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Christie's Old Organ Or, "Home, Sweet Home"

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"Home, sweet home, there's no place like home, there's no place like home," played the unmusical notes of a barrel-organ in the top room of a lodging-house in a dreary back street. The words certainly did not seem to apply to that dismal abode; there were not many there who knew much of the sweets of home.

It was a very dark, uncomfortable place, and as the lodgers in the lower room turned over on their wretched beds, many of which were merely bare wooden benches, it may be that one and another gave a sigh as he thought how far he was from "Home, sweet home."

But the organ played on, though the hour was late, and the dip candle was put out, and the fire was dying away. If you had climbed the crooked staircase, you would have seen an old man sitting alone in his attic, and smiling at his organ as he turned it with a trembling hand.

Old Treffy loved his barrel-organ; it was the one comfort of his life. He was a poor, forlorn old man, without a friend in the world. Every one that he had loved was dead; he had no one to whom he could talk, or to whom he could tell his troubles, and thus he gathered up all the remaining bits and fragments of love in his old heart, faded and withered though they were, and he gave them all to his old organ, which had well-nigh seen as many summers as he had. It was getting very antiquated and old-fashioned now; the red silk in front of it was very soiled and worn, and it could not play any of the new tunes of which the children were so fond. It sometimes struck old Treffy that he and his organ were very much alike,—they were getting altogether behind the age; and people looked down upon them and pushed past them, as they hurried along the street. And though old Treffy was very patient, yet he could not help feeling this.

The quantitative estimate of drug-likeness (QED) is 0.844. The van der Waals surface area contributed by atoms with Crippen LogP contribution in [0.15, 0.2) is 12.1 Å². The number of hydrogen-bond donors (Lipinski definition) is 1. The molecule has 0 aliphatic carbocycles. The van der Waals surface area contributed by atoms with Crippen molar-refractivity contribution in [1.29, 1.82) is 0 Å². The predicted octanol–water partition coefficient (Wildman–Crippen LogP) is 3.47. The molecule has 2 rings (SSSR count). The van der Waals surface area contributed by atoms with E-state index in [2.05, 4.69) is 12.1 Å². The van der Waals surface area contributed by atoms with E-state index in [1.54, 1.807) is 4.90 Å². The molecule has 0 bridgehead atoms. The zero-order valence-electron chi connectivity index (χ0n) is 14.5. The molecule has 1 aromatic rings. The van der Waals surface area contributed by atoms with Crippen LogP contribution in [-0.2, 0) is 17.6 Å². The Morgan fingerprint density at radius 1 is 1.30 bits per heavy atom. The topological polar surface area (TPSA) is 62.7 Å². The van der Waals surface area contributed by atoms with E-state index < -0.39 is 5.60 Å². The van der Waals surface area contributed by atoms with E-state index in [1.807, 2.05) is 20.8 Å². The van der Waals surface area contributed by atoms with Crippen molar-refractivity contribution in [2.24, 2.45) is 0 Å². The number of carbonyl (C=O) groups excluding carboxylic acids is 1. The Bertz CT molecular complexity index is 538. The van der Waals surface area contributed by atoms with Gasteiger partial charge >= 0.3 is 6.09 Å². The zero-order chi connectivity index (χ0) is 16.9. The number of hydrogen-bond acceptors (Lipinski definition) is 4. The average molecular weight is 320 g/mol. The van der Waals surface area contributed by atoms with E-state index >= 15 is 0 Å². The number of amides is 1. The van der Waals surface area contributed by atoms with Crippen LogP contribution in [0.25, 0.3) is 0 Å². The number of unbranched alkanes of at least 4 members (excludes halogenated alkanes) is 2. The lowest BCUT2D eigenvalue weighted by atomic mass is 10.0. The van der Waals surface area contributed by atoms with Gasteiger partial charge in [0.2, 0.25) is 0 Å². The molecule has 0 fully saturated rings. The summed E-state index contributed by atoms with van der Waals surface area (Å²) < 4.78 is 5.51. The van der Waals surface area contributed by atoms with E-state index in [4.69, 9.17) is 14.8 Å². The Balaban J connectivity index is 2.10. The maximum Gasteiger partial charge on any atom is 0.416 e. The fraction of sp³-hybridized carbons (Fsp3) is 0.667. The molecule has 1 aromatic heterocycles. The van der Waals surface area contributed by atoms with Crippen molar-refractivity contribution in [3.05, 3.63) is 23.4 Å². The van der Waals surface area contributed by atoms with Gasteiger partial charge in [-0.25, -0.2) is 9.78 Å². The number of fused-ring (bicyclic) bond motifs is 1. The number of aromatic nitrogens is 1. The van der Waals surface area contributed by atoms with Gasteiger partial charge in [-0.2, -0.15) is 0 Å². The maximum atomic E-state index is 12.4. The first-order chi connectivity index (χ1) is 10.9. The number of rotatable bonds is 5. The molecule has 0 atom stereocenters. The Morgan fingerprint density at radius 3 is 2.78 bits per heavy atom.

He had felt it very much on the day of which I am writing. It was cold, dismal weather; a cutting east wind had swept round the corners of the streets, and had chilled the old man through and through. His threadbare coat could not keep it out; how could he expect it to do so, when he had worn it so many years he could scarcely count them? His thin, trembling old hands were so benumbed with cold that he could scarcely feel the handle of the organ, and, as he turned it, he made sundry little shakes and quavers in the tune, which were certainly not intended by the maker of the old barrel-organ.

There was not much variety in the tunes old Treffy could play. There was the "Old Hundredth," and "Poor Mary Ann," and "Rule Britannia;" the only other one was "Home, sweet Home," but that was old Treffy's favorite. He always played it very slowly, to make it last longer, and on this cold day the shakes and the quavers in it sounded most pathetic.

But no one took much notice of old Treffy or his organ. A little crowd of children gathered round him, and asked him for all sorts of new tunes of which he had never even heard the names.

They did not seem to care for "Home, sweet Home," or the "Old Hundredth," and soon moved away....